Enferm. infecc. microbiol. clín. (Ed. impr.) ; 39(1): 22-24, ene. 2021. graf
Artigo em Espanhol | IBECS | ID: ibc-199910

RESUMO

OBJETIVO: Determinar el agente responsable de un brote de gastroenteritis ocurrido en un hotel de Menorca en septiembre de 2016. MÉTODOS: Se estudió la epidemiología de los casos y se investigaron muestras ambientales y clínicas para la presencia de microorganismos indicadores y patógenos. RESULTADOS: Se detectaron 151 casos: 123 afectaron a clientes y 28 a personal. Los análisis microbiológicos detectaron la presencia de norovirus genotipo II en heces de pacientes, así como en habitaciones y zonas comunes. El plan de control implementado permitió la erradicación del brote. CONCLUSIONES: Este estudio del brote causado por norovirus del genotipo II demuestra que una rápida actuación es crítica para controlar este tipo de brotes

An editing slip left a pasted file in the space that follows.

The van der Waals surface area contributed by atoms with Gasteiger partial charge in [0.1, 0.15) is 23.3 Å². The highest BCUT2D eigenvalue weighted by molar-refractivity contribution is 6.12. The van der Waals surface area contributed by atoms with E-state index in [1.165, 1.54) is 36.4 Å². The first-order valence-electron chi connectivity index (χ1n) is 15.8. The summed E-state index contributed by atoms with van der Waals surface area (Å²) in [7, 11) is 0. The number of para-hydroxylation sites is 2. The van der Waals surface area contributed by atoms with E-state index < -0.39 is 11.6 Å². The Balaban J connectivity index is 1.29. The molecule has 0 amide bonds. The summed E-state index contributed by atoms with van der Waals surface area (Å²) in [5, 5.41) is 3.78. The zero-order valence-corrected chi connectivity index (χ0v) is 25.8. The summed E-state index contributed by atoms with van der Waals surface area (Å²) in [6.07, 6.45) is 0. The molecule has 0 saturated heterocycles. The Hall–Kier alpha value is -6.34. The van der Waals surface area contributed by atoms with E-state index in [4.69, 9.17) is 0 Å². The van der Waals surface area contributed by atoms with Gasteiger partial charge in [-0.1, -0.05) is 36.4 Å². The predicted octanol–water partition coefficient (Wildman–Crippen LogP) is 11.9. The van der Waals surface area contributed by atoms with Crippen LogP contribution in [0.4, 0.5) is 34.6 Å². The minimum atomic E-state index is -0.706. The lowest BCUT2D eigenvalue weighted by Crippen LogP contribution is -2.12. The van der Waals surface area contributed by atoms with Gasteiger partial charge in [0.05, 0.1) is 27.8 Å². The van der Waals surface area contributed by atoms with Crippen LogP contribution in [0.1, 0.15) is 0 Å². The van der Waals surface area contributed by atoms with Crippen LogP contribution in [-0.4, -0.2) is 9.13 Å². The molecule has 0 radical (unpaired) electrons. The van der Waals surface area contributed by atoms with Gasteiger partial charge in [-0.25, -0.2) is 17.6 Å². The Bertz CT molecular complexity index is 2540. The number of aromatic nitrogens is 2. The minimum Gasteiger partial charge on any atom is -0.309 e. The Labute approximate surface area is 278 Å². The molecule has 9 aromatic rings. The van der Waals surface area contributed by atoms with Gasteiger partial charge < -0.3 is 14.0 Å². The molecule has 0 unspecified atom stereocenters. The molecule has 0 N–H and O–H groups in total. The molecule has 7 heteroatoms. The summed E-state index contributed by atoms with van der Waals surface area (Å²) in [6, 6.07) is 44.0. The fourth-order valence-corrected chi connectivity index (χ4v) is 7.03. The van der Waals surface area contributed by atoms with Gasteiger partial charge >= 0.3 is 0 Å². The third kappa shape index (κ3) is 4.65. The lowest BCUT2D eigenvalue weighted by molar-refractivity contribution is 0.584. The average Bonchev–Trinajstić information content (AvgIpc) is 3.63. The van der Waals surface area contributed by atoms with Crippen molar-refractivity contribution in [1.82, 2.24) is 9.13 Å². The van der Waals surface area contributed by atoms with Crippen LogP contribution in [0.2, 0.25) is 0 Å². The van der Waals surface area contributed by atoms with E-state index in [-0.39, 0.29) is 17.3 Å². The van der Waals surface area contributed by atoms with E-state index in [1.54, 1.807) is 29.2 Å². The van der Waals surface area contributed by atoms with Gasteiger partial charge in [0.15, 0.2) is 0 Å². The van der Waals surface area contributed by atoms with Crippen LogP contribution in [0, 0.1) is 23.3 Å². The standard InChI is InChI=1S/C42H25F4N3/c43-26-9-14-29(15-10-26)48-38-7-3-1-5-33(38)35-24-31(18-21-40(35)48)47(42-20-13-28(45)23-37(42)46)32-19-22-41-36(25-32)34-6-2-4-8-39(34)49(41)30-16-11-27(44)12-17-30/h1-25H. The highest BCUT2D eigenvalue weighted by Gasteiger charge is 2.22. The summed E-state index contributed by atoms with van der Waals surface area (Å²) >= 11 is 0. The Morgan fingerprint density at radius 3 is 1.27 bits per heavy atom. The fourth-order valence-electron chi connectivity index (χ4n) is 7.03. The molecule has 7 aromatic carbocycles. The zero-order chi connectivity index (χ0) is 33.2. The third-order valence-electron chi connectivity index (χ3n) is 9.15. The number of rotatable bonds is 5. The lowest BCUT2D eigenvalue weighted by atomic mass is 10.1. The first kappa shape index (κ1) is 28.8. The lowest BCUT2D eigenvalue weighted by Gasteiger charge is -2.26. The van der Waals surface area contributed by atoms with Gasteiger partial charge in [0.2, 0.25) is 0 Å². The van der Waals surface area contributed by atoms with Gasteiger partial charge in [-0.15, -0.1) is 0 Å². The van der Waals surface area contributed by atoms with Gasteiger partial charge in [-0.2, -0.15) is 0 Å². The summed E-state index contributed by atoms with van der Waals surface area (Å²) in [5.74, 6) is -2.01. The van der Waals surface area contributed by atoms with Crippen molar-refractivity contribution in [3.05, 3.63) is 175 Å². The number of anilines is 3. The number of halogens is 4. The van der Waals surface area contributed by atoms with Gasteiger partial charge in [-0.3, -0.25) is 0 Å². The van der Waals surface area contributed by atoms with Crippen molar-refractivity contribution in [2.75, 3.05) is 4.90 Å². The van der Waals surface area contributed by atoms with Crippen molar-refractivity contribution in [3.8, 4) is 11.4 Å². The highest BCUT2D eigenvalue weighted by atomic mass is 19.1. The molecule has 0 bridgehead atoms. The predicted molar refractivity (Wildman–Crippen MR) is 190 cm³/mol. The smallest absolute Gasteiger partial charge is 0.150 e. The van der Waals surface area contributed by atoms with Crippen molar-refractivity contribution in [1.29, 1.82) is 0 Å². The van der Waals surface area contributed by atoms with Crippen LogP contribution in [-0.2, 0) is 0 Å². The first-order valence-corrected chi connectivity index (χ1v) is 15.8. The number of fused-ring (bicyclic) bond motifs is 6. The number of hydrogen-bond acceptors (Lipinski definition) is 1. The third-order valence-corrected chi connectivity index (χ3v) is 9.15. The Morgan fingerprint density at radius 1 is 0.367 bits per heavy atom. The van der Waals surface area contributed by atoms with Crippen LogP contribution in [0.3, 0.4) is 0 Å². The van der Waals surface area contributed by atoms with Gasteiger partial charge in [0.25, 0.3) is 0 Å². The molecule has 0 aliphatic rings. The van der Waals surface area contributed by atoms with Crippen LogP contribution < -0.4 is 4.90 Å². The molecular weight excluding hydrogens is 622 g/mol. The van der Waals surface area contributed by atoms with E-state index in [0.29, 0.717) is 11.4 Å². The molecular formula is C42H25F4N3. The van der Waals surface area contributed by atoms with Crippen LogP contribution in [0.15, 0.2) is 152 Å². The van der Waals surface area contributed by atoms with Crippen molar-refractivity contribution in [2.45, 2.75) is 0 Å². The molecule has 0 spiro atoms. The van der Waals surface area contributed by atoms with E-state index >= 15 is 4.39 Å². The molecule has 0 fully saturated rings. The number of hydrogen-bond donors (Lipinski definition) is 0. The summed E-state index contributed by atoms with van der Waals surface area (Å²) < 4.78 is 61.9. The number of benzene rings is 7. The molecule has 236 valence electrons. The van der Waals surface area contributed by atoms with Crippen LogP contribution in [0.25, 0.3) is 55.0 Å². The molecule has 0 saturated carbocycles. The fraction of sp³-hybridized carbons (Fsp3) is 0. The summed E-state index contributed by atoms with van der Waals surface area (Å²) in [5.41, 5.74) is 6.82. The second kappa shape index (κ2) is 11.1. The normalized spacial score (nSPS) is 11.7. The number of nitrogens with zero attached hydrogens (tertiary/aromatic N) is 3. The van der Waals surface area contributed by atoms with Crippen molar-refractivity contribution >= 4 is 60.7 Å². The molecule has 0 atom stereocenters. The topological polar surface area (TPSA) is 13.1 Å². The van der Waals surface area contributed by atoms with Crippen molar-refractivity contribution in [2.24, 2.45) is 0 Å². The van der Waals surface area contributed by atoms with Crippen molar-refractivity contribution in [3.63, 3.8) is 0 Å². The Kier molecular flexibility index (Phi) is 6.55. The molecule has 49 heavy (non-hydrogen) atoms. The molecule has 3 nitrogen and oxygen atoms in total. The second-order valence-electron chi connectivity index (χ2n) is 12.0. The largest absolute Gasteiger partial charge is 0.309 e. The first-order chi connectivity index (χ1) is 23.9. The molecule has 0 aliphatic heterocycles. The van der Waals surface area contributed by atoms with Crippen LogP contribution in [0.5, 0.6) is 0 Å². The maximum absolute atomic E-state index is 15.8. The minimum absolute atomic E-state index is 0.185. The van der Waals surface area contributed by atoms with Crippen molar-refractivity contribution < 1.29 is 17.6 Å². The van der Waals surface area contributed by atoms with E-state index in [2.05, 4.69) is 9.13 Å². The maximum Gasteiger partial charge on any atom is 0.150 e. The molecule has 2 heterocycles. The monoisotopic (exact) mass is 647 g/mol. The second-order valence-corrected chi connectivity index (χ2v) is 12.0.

OBJECTIVES: To establish the agent responsible for a gastroenteritis outbreak in a hotel in Menorca (Spain) in September 2016. METHODS: The study included epidemiological and laboratory analysis. Environmental and stool samples were examined for bacterial and viral pathogens. RESULTS: One hundred and fifty-one cases were detected, 123 among the tourists staying in the hotel and 28 affecting the staff. The presence of genotypeII norovirus was discovered in the microbiological studies of patient's faeces, as well as in the surface samples of rooms and common areas. The control plan implemented allowed for control of the outbreak. CONCLUSIONS: This study on a genotypeII norovirus outbreak reveals the importance of a rapid response for controlling these types of outbreaks


Assuntos